Goat Walks and Animal Talks at Blue Button Farm
Do all the animals have names?
This and dozens of other questions from visitors to Blue Button Farm are patiently answered by owners Dennis and Holly Pryor before and during goat gambols through the woods on their 8-acre property. Though they sell eggs, sheep & goat fibers and a few crafts, the Pryors are really first and foremost farmer-educators who encourage their guests of all ages to learn about, appreciate and respect animals.
“I went to agricultural college,” said Holly. “It was my dream to have a farm one day. My parents were farmers so I guess it’s in my DNA.”
The mood is always upbeat because the four-footed residents are full of mischief and will perform and pose for photos for a few pellets of food which the Pryors provide. I can honestly say I didn’t have a goat walk on my bucket list until last summer, but I had so much fun that I went on a second walk and continue to visit Blue Button often to see what the Pryor menagerie is up to.
Preamble: The walk takes about 45 minutes, but before the outing begins, Holly offers a mini-lesson about goats and sheep and how to differentiate them. The sheep are not unlike those in the Serta commercial cartoons—cute and fleecy. They enjoy a handout and are friendly, except for Cody. Dennis says Cody is the shy one in the flock and that he usually doesn’t take to visitors much, but he definitely took a shine to my friend and fellow goat walker, Bill, who petted him gently and got a rare enthusiastic response.
In addition to the sheep and goats, there are also two horses, Bevin and Button. Bevin is a majestic Connemara pony and Button is a miniature horse, aptly named and very sweet-tempered. Then there’s the infamous Cubby, a female African leopard tortoise who scandalized the neighborhood when she escaped her pen and made it across the street to Dave Barney’s apple orchard in September 2020. A search party formed, and Cubby was found a few days later blissfully partaking of Barney’s fallen apples. When the temperature reaches 80 degrees, visitors can see her in her outdoor garden enclosure and those lucky enough to time it right can watch her devour a chunk of lettuce at warp speed.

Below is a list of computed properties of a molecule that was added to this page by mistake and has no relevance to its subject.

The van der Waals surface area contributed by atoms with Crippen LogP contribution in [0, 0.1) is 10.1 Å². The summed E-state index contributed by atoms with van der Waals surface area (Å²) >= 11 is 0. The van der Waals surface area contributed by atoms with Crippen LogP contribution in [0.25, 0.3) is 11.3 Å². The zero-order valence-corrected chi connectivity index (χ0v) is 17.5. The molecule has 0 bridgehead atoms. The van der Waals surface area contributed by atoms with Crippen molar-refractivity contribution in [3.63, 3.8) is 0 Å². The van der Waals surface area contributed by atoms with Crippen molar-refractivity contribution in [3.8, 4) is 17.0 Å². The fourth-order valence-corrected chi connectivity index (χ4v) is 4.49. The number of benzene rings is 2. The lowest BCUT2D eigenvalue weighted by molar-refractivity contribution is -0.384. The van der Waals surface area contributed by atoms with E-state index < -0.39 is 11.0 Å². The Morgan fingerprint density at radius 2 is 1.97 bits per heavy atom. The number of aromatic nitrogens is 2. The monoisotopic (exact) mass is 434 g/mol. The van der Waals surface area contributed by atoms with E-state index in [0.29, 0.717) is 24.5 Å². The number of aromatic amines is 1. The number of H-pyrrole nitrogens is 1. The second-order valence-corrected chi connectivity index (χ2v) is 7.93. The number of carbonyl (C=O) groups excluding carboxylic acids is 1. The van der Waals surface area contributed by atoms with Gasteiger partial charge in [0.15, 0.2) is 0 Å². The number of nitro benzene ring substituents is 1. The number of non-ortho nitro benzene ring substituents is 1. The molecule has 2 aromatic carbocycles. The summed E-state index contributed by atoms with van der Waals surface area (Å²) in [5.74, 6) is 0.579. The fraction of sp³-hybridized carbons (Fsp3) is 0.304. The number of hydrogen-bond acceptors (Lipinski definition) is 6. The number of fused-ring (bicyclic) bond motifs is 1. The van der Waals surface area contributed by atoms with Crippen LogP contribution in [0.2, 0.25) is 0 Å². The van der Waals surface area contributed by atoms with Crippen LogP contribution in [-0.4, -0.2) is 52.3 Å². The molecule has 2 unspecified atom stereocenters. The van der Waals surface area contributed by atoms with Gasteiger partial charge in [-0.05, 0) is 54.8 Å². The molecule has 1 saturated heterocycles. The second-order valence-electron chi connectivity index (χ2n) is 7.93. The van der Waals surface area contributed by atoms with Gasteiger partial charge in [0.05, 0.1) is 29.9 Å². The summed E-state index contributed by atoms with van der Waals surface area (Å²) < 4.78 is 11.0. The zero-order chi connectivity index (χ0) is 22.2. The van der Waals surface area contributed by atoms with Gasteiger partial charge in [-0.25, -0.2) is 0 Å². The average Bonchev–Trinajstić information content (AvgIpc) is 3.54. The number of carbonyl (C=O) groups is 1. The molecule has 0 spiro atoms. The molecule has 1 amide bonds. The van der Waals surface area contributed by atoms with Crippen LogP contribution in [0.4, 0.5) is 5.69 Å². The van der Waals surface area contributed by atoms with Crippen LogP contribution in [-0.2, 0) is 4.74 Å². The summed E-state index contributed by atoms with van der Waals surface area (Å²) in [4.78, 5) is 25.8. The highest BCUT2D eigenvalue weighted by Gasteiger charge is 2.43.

The Main Event: The big moment comes when Holly and Dennis open the gates and the goats prance out, aware that treats are in the offing. For safety sake, the Pryors carefully control the pellet rations at the beginning of the walk and then at designated spots along the trail. The hike is extremely well-organized, with factoids along the way and advice about how to best enjoy the flora and fauna and the pretty vistas from an observation deck that Dennis built. “We love sharing the farm with others. When we take people out on the goat walks they have so much fun and are so surprised by the goats,” said Dennis. “They’re like trained dogs.” And they are. They behave because they love the rewards. To be fair they are also happy for the attention.
There are no concerns about getting bitten by a goat. “Goats don’t have upper and lower teeth formations like we do,” Holly explains. “They have one set of teeth on the bottom and a hard palate on top so they can’t bite. The teeth they need to grind food are further back in their mouths.” When you offer a few pellets in the flat of your hand, their lips tickle your palm. This elicits giggles from kids and grown-ups alike.
The goats are characters; they have distinctive personalities and are true performers.
The walks are not just for families with kids; they’re fun for everyone. In fact, Holly says, a group of seniors recently took the walk. She suggests wearing boots, especially if it has rained recently. Casual, washable clothing is also a good idea; the goats snuggle up close for those pellets.
The finale: The Pryors choreograph photo-ops for families and groups. They make great keepsakes.
There are many other programs at the farm. The Pryors frequently host birthday parties tailored to kids of different ages. There are a range of summer programs as well, including crafting, workshops, environmental preservation discussions and demonstrations, and group tours of the greenhouse and farm property. All visits are by appointment.
In June the Pryors are expecting baby goats whom visitors may come to the farm to cuddle. In September the goats will be offered for sale.
Holly and Dennis Pryor are knowledgable hosts and great teachers and they enjoy being overshadowed by Mint Chip, Curly and the rest of their delightful and frequently very funny crew of animals. Holly suggests directing requests for walks and other activities to: www.facebook.com/bluebuttonfarm
Photos – Jane Paley